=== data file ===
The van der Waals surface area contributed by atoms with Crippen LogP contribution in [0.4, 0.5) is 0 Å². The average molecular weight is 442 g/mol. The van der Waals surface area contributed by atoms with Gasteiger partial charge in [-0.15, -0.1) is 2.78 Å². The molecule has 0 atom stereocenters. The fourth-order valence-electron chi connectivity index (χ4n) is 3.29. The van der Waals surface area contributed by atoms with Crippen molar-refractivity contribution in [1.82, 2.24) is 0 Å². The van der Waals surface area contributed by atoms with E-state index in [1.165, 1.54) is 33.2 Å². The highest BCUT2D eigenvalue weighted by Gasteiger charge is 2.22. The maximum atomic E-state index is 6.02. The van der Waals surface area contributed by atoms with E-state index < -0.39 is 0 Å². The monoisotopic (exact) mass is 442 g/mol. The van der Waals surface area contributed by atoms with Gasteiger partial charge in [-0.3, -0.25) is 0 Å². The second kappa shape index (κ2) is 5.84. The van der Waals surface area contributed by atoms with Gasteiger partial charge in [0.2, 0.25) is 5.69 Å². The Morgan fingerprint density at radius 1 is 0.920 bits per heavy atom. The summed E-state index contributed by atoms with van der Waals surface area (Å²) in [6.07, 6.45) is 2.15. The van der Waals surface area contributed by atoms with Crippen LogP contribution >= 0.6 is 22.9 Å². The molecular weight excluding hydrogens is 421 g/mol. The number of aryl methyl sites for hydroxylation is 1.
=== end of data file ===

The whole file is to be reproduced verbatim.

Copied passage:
The van der Waals surface area contributed by atoms with Crippen LogP contribution in [0.4, 0.5) is 0 Å². The average molecular weight is 442 g/mol. The van der Waals surface area contributed by atoms with Gasteiger partial charge in [-0.15, -0.1) is 2.78 Å². The molecule has 0 atom stereocenters. The fourth-order valence-electron chi connectivity index (χ4n) is 3.29. The van der Waals surface area contributed by atoms with Crippen molar-refractivity contribution in [1.82, 2.24) is 0 Å². The van der Waals surface area contributed by atoms with E-state index in [1.165, 1.54) is 33.2 Å². The highest BCUT2D eigenvalue weighted by Gasteiger charge is 2.22. The maximum atomic E-state index is 6.02. The van der Waals surface area contributed by atoms with E-state index < -0.39 is 0 Å². The monoisotopic (exact) mass is 442 g/mol. The van der Waals surface area contributed by atoms with Gasteiger partial charge in [-0.3, -0.25) is 0 Å². The second kappa shape index (κ2) is 5.84. The van der Waals surface area contributed by atoms with Gasteiger partial charge in [0.2, 0.25) is 5.69 Å². The Morgan fingerprint density at radius 1 is 0.920 bits per heavy atom. The summed E-state index contributed by atoms with van der Waals surface area (Å²) in [6.07, 6.45) is 2.15. The van der Waals surface area contributed by atoms with Crippen LogP contribution >= 0.6 is 22.9 Å². The molecular weight excluding hydrogens is 421 g/mol. The number of aryl methyl sites for hydroxylation is 1.